Churchill Downwho owns the Kentucky Derby, is changing its strategy when it comes to sports betting.
The company is doubling down on horse racing betting and moving away from online sports betting and iGaming digital casino games, CEO Bill Carstanjen told CNBC.
“We saw an environment for our company where we didn’t see positive margins on the horizon. So we changed the strategy we are focused on managing our horse racing business,” Carstanjen tells CNBC.
Following a Supreme Court decision in 2018 which allowed states to legalize sports betting, Churchill Downs entered the crowded and competitive field. Carstanjen said the company found that online sports betting profit margins are unattractive. Expenses too high, according to the CEO, especially the huge costs for the technical infrastructure and the costs of attracting and retaining players. Other sports betting companies they are facing similar problems.
Churchill Downs, which is behind the twins racing app, is looking for potential partners for its iGaming content and customer database, Carstanjen said.
“Our approach is to be able to partner with those long-term winners who are willing to spend hundreds of millions of dollars to build that business unprofitable in the short to medium term,” he said.
Carstanjen said betting on online horse racing has been a great deal for his company, with margins of around 30% historically. “We remain absolutely committed and excited about TwinSpires Horse Racing as the front line, bottom line and edge to continue to demonstrate that this is a special online business with a sustainable, scalable and unique business model,” he said during the recent call on profits of the company.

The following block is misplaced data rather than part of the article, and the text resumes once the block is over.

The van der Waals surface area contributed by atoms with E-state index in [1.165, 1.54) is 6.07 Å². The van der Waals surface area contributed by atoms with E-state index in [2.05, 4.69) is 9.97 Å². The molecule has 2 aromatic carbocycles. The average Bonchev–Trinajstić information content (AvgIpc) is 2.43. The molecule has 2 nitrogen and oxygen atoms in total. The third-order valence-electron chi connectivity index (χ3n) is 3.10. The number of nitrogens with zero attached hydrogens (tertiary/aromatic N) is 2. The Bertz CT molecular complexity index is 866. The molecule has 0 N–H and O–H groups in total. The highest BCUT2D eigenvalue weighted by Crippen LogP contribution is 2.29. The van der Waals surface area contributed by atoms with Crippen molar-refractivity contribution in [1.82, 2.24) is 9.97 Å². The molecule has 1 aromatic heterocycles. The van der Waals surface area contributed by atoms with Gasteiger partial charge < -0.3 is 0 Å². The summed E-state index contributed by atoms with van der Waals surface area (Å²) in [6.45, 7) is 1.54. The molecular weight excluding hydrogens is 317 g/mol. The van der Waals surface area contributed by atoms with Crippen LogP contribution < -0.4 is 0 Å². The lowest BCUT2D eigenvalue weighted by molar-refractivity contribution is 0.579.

Zandon during morning training for the Kentucky Derby at Churchill Downs on May 04, 2022 in Louisville, Kentucky.
Andy Lyons | Getty Images
However, the pandemic has caused severe disruption to the horse racing industry, aggravating the recent declines. This year’s “Run for the Roses” will be the first regular Derby with a full-fledged crowd since 2019. Carstanjen said they expect record results for the Derby based on advance sales of reserve tickets.
This year’s derby, scheduled for Saturday, is expected to break records in the total amount wagered, also known as the handle, as long as the weather remains dry. Rainy weather often means horses get scratched from the race and bets are refunded.
The Churchill Downs boss also shared his international growth strategy with CNBC, aided in part by a Japanese horse, Crown Pride, which runs in this year’s Derby.
Traditionally, Japanese laws prevent locals from betting on the Derby, but this year bets are allowed because a purebred Japanese horse runs.
“The horse racing business in Japan is huge. It’s about three times bigger than it is in the US,” says Carstanjen.
He said connecting with horse racing communities internationally helps Churchill Downs create new revenue streams through gambling, ticket sales, sponsorships and content offerings.
“It’s just building a specific connection with our race and our brand and giving them access to participate in our event,” said the CEO.